THE BLOG
09/05/2014 01:03 pm ET Updated Sep 05, 2014

Obama: Mr. "We Don't Have A Strategy Yet" Does the Troubled NATO Summit

The UK's Cardiff, Wales is the place where Doctor Who is produced. Which makes it a fine location for the NATO summit.

Largely an exercise in fantasy, like the longest-running science fiction show on the planet, NATO, since the end of the Soviet superpower erased the Cold War fear of a Red Army surge through the heart of Western Europe to the Bay of Biscay, has been an institution in search of a new mission and an accident waiting to happen.

Which brings us to Libya, and the Ukrainian crisis with Russia.

In a moment.

Three crises, two at least in part of its own making, have reared their heads to demand attention from the venerable alliance: Libya, Isis, and Ukraine. And all of that affects something which pulls what is by far the most important component of NATO, the US, halfway round the world. That, of course, is the rise of China and America's not unrelated Asia-Pacific Pivot.


President Barack Obama admits that "We don't have a strategy yet" to deal with the world's most potent terrorist organization, during his end of August press conference.

The original plan for the summit, of course, had been to talk up the downshift in Afghanistan. But since that country's presidential election still hasn't been sorted out, months after the fact, what with all the massive corruption which took place, that doesn't really fly.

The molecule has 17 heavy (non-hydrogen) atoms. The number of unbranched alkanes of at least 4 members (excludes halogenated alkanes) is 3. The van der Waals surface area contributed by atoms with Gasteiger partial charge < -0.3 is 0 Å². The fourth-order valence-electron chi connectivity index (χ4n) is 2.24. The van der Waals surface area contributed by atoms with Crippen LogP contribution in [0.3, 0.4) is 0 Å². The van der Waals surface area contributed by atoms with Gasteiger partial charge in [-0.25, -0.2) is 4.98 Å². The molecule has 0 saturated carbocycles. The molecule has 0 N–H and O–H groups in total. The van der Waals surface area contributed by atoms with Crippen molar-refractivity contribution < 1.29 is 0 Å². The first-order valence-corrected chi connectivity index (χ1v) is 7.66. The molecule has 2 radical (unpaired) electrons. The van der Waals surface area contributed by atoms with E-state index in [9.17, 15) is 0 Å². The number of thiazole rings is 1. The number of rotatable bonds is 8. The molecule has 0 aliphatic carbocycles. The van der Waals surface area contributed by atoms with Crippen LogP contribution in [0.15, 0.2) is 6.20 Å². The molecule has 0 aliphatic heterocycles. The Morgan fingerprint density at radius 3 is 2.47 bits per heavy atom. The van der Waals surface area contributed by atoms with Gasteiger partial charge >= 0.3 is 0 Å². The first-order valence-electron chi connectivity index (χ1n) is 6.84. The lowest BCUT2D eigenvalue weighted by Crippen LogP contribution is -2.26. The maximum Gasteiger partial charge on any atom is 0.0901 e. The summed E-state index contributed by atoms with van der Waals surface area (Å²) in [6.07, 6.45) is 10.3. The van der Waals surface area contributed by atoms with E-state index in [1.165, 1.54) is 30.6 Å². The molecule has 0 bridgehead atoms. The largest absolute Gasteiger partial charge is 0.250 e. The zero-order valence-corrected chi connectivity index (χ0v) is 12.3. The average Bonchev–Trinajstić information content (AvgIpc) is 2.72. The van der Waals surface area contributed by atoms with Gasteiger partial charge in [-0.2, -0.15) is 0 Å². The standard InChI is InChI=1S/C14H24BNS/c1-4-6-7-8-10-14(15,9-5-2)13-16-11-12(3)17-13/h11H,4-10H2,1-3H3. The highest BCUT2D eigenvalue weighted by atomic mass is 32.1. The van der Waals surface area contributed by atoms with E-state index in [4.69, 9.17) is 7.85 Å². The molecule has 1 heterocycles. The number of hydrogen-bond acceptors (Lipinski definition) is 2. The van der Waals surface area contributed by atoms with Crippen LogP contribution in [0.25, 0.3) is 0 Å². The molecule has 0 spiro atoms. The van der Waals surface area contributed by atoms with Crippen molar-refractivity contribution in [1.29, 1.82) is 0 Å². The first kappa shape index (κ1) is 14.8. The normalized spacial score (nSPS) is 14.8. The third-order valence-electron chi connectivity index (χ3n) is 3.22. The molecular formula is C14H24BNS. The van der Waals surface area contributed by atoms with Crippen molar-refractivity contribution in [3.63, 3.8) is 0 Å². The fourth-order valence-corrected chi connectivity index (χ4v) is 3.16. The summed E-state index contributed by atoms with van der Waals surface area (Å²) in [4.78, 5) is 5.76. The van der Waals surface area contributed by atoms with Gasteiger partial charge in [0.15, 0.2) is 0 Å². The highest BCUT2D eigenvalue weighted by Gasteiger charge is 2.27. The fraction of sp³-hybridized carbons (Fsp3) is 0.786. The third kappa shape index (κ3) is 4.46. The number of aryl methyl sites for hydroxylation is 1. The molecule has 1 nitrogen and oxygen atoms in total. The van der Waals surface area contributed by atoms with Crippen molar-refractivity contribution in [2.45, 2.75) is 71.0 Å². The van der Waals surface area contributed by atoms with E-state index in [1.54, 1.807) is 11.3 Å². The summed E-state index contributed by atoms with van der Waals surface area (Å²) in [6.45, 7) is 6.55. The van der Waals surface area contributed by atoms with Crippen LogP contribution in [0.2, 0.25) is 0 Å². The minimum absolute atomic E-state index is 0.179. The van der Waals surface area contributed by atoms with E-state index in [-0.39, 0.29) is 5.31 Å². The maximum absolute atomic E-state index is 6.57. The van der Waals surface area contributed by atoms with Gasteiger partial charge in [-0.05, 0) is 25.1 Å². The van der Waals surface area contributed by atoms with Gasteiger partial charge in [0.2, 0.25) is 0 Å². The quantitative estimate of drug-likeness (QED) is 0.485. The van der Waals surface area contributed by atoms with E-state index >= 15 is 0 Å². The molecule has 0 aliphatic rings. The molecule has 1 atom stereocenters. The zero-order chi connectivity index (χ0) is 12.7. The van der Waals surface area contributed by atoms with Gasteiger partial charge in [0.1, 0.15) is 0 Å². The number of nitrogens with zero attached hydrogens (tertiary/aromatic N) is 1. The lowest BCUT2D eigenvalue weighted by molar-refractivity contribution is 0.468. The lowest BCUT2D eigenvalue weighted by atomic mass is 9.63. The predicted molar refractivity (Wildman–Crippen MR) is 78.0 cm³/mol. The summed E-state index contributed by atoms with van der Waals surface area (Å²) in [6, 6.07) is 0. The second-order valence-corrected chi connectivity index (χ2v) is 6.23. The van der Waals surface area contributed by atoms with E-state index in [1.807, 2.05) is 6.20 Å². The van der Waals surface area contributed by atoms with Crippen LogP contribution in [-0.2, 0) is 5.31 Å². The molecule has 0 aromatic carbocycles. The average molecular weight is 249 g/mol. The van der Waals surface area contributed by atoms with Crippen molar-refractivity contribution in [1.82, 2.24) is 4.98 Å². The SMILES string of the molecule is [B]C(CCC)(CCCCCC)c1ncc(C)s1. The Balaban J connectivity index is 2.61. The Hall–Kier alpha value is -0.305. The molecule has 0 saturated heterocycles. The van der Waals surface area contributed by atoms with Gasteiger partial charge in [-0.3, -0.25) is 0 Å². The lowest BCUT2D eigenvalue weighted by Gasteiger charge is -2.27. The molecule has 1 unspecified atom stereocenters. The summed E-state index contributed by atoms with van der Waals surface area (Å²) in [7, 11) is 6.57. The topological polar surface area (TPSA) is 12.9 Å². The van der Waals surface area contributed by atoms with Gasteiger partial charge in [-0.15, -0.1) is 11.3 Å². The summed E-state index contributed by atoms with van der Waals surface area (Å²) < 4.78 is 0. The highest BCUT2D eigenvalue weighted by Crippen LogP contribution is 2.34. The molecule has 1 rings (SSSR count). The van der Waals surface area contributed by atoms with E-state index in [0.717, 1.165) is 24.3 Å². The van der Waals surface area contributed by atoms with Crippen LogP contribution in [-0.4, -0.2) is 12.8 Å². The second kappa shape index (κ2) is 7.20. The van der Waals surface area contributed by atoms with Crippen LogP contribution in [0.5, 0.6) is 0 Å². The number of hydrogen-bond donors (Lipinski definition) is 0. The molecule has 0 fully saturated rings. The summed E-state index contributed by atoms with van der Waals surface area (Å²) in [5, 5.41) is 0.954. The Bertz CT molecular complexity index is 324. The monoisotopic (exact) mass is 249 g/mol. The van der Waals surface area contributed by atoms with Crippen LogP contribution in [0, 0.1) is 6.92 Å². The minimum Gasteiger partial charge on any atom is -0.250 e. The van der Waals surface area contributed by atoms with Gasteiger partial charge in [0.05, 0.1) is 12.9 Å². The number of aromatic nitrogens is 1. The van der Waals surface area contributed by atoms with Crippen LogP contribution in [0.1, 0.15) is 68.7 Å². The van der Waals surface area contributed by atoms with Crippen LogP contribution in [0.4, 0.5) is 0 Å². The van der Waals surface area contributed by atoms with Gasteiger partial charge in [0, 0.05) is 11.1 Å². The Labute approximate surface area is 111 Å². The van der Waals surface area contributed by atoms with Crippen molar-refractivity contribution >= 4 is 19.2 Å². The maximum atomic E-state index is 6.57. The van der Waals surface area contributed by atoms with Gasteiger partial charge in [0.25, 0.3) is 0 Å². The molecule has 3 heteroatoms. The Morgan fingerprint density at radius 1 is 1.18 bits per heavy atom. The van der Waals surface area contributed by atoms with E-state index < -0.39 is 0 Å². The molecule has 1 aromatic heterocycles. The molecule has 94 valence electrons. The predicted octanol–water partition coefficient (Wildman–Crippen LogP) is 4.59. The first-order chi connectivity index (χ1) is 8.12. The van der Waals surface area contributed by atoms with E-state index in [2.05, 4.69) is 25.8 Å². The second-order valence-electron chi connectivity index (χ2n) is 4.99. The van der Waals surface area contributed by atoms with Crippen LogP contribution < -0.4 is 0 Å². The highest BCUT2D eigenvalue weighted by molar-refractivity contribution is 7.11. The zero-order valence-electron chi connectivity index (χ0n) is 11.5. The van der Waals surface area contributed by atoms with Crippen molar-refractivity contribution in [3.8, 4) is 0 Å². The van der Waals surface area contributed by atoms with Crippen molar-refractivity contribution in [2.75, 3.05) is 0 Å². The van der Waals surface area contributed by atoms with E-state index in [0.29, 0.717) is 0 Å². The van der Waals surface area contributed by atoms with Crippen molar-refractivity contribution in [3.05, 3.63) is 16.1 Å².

** Libya and the missing "Friends of" ...

Embarrassment kept this from being the big agenda item it should have been, but NATO's failures in Libya loomed large in private discussion in and around the summit.

Less than three years after NATO -- with France and Britain in insistently in the lead, with the US joining in to provide the needed value-added -- succeeded in ousting veteran dictator Moammar Gaddafi, what began as a mostly pro-American liberated nation is now in near total disarray. The national government has fled to Tobruk, for the historic capital Tripoli is now in the hands of Islamist militias. That includes the US embassy there.

The war cost the US virtually nothing. No casualties in terms of American personnel and budget dust in terms of expenditures.

But the peace, the peace proved to be very costly indeed.

We still don't really understand what happened in Benghazi on that fateful night nearly two years ago. Most of the folks evacuated after the 9/11 anniversary attacks, not to mention most of the casualties, were not State Department personnel but CIA.

Our intrepid ambassador appears to have been in the wrong place at the wrong time, caught up in a larger dynamic. Not that we know any of this from the incessant Republican rage and hyper-partisan fingerprinting. Or from the witless Obama administration spin.

It's all a very far cry from the heady "Friends of Libya" days when then Secretary of State Hillary Clinton, going well beyond the Anglo-Franco NATO cast of the intervention, convened a vast international coalition pledged to bring Libya into the 21st century. Which turned out to be just a lot of talk, quickly forgotten as Clinton and the others moved on.

Also exposed in the process was NATO's absolute inability to defeat Gadaffi's not especially impressive military without the US providing air intelligence, surveillance, and recon, command and control communications, aerial refueling, and heavyweight smart munitions. Then French President Nicolas Sarkozy and British Prime Minister David Cameron were the red hots who drove the effort but it would have ended in ignominious failure had not Obama somewhat dutifully pitched in.

Of course, none of it could have happened had not Gadaffi conspired in his own demise by promising to massacre his Arab Awakening protest opponents just as the UN Security Council was considering taking action.